22 September 2015

Genesis of the NDR

Anti-Imperialism, War and Peace, Part 2b

Symbol of Class Alliance

Genesis of the NDR

The Hammer and Sickle emblem of the communists was invented in Russia in 1917. It is a symbol of class alliance between two distinct classes: proletarian workers, and peasants.

Peasants often work hard and they are often poor, but they are not the same as the working proletariat of the towns. Nor are they the same as the rural proletariat. So the hammer and the sickle are not two identical things. They represent two different things, allied.

Practical politics is always a matter of alliance, and in different circumstances, different alliances are called for. Communists commonly regard an alliance between workers and peasants as normal. Proletarian parties have likewise, in the past, often attempted class alliances with (other) parts of the bourgeoisie against feudalism, or against colonialism.

Alliances are normal and necessary, in order to isolate and thereby to be able to defeat an adversary; and equally, to avoid being isolated and defeated by that adversary. Karl Marx had practiced class alliance from at least 1845 onwards, and had written extensively about it, notably in “The Class Struggles in France”, the 1850 Address to the Communist League, and the “18th Brumaire”.

The question of the appropriate alliances in the anti-colonial and anti-Imperialist struggle was bound to arise.

The origin of the specific type of class alliance that is nowadays referred to by the term National Democratic Revolution can be precisely located in the Second Congress of the Communist International (2CCI), in the discussion in the Commission on the National and Colonial Question, reported to the plenary by V. I. Lenin on 26 July 1920 (attached).

The first, founding Congress of the Communist International (“Comintern”) had taken place in March, 1919, a little over a year after the October 1917 Russian Revolution. It fulfilled the tenth of Lenin’s “April Theses”: “We must take the initiative in creating a revolutionary International”.

The very first “International Working Men’s Association”, of which Karl Marx had been a founder member in 1864, had been disbanded in 1871 after the fall of the Paris Commune.

The Second International fell apart in 1914, when most of the Social-Democratic workers’ parties backed the bourgeois masters of war in the conflict between the Imperialist powers.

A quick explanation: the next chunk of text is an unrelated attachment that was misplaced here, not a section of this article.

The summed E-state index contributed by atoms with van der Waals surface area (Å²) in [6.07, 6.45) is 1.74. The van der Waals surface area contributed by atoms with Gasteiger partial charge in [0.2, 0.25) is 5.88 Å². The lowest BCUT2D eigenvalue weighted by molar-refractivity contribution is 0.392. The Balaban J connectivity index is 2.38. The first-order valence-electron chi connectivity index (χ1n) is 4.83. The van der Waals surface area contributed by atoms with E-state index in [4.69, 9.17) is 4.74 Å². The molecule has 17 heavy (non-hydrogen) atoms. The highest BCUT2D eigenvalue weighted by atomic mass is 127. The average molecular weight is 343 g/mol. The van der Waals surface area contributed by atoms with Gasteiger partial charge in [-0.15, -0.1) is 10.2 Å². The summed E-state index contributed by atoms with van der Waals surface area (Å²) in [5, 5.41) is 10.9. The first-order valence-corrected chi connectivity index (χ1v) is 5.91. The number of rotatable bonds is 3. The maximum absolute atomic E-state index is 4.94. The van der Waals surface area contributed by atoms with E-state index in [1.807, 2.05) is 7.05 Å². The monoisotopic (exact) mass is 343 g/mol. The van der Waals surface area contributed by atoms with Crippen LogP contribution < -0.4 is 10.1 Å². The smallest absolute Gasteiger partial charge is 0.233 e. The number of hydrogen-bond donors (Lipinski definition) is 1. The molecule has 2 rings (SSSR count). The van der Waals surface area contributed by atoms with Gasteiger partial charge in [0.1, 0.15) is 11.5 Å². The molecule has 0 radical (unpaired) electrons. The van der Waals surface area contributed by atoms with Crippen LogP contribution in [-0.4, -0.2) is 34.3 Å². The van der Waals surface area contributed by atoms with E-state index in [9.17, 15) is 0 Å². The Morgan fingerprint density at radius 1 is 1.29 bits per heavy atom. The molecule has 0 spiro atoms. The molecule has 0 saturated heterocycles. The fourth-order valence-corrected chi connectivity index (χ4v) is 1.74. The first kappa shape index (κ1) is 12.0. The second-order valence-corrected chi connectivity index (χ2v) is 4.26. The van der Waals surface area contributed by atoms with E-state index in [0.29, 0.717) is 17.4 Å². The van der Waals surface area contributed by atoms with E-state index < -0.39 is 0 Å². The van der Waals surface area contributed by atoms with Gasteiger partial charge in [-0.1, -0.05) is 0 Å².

The communists, led by Lenin, had held out against that betrayal. After the revolutionary victory in Russia they lost very little time before constructing a Third, Communist International. It was naturally and explicitly anti-Imperial and anti-colonial, and at its Second Congress (the “2CCI”) in 1920, decisively so.

In his report to the 2CCI on the National and Colonial Question, Lenin says: 

“We have discussed whether it would be right or wrong, in principle and in theory, to state that the Communist International and the Communist parties must support the bourgeois-democratic movement in backward countries. As a result of our discussion, we have arrived at the unanimous decision to speak of the national-revolutionary movement rather than of the ‘bourgeois-democratic’ movement. It is beyond doubt that any national movement can only be a bourgeois-democratic movement, since the overwhelming mass of the population in the backward countries consist of peasants who represent bourgeois-capitalist relationships… However, the objections have been raised that, if we speak of the bourgeois-democratic movement, we shall be obliterating all distinctions between the reformist and the revolutionary movements. Yet that distinction has been very clearly revealed of late in the backward and colonial countries…”

Here we find, for the first time, all the makings of the NDR, including the name, even if the words are not quite in their present-day order. Lenin calls it “national-revolutionary”, but he makes it very clear that he is talking of a democratic class alliance with anti-colonial, anti-Imperialist elements of the national bourgeoisie in colonial countries.

The 2CCI was followed within two months by the famous “Congress of the Peoples of the East”, in Baku, in the southern part of what was soon to become the Soviet Union. This was the first international anti-colonial conference. It had huge consequences. The remainder of the 20th century was marked by world-wide National Democratic Revolutions according to the pattern set by Lenin and his international comrades.

These National Democratic Revolutions included, and still include, the South African NDR.

·        The above is to introduce the original reading-text: Report on National and Colonial Question, 2CCI, 1920, Lenin.


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